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Recycle Utah plants seeds of conservation through sale

For more than 12 years, Recycle Utah has hosted its annual native plant sale.

The event is meant to educate the community about water conservation by showing local gardens can still be visually stunning with drought-resistant plants, according to Linda Karz, volunteer organizer for the sale.

"This is our attempt to show the Park City community that they can still have beautiful gardens here, but not use a lot of water on them," Karz told The Park Record. "With each passing year, due to low snow fall or the rise in population, our water becomes a more precious commodity."

The sale will be held at Recycle Utah, 1951 Woodbine Way, on Saturday, June 11, from 9 a.m. until noon.

"The foundation is the same as it has been since we started," Karz said. "Wildland Nursery from Joseph, Utah, brings in a huge assortment of plant materials that are native to Utah or suited well for Utah. And the most important component is that all of the plants are drought tolerant."

Karz met nursery owner Janett Warner in 1990 after building a house in Silver Springs.

"I put in a xeriscape garden because I was determined not to put in any irrigation," Karz said. "So, I did a whole bunch of research."

Karz found Wildland Nursery through the Utah Native Plant Society (unps.org).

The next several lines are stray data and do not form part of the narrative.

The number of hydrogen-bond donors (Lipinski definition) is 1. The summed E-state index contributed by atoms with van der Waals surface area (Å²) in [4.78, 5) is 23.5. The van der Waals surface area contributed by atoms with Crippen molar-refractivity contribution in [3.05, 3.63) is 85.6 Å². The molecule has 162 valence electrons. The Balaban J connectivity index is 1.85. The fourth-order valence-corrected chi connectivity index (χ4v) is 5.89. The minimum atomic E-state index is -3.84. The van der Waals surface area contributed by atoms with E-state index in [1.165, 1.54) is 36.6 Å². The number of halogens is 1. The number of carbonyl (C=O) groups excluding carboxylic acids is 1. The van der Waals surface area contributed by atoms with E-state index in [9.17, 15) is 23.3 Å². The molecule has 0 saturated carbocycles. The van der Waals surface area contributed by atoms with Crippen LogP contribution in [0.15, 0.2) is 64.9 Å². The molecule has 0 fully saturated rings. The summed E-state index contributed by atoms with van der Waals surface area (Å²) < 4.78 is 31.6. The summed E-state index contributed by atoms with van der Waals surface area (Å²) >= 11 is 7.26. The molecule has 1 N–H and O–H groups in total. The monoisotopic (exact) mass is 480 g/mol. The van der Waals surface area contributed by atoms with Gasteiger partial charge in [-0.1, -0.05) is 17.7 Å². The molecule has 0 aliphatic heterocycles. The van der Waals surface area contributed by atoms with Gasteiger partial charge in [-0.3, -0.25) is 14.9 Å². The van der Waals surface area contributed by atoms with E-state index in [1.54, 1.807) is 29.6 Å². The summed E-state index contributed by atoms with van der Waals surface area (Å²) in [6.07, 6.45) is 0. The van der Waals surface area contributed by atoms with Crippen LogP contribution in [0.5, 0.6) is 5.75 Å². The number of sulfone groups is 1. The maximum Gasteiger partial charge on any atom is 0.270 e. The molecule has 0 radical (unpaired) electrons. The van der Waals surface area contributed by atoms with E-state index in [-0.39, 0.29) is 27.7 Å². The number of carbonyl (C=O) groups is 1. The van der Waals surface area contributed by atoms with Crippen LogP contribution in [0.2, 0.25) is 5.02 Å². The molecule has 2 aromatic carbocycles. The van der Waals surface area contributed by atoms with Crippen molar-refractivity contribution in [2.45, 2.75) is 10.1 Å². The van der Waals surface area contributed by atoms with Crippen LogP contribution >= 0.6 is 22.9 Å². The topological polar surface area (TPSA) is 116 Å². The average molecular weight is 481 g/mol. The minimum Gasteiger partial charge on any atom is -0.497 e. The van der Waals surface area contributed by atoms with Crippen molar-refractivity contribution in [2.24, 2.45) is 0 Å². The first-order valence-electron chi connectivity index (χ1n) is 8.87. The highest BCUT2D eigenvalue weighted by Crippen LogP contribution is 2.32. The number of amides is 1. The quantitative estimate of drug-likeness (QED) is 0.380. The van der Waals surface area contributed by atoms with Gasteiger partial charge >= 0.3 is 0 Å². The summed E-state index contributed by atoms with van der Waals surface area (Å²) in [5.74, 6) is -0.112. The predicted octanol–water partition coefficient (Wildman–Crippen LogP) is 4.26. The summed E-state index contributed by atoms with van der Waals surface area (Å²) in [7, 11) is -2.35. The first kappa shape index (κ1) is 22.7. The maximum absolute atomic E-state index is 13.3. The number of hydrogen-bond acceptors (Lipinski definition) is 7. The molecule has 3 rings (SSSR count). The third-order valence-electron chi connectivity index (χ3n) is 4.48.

"They listed a plant sale in Salt Lake that featured Wildland Nursery and I went and that’s where we started that relationship," Karz said. "Occasionally we’ll have an additional nursery come in to the Recycle Utah plant sale, but Wildland has been our staple.

"Janett grows great product and is so knowledgeable," Karz said. "She loads all of these plants and drags them up, and that’s nice for her to do as well."

Warner will be accompanied by some of her staff and other volunteers who will advise and guide people with their purchases, according to Karz.

"We will also have a table set up where we can discuss the invasive weeds we’re having trouble with up here," she said. "The weed that is causing the most problems is garlic mustard."

Although edible by humans, local wildlife won’t eat it and it will inhibit the growth of other native plants, Karz said.

"We’ll also talk about composting and things like that," she said.

The native plant sale fits in with Recycle Utah and it’s umbrella organization the Park City Conservation Association’s mission of conservation and sustainability.

"Water is its number one mission," Karz said. "The fact that 70 percent of our culinary water, the water that is processed for drinking, goes out in the summer time to irrigate gardens is mind boggling.

"So, the sale make sense to us because it’s an easy solution, because you don’t have to give up having a beautiful garden," she said. "These plants do take a little bit of water the first year to get established. But once they are established, they are used to the conditions we have in Utah and thrive."

Over the years, the plant sale has grown in popularity.

"It’s gotten to the point where people look forward to it and all the plants sell out every year," Karz said. "One of my primary goals is to make this way of planting so popular that people will go to the local nurseries and demand these plants so the nurseries will start carrying them. I would be delighted to see that."

Recycle Utah, 1951 Woodbine Way, will host its annual native plant sale on Saturday, June 11, from 9 a.m. until noon. Admission is free. For more information, visit http://www.recycleutah.org.


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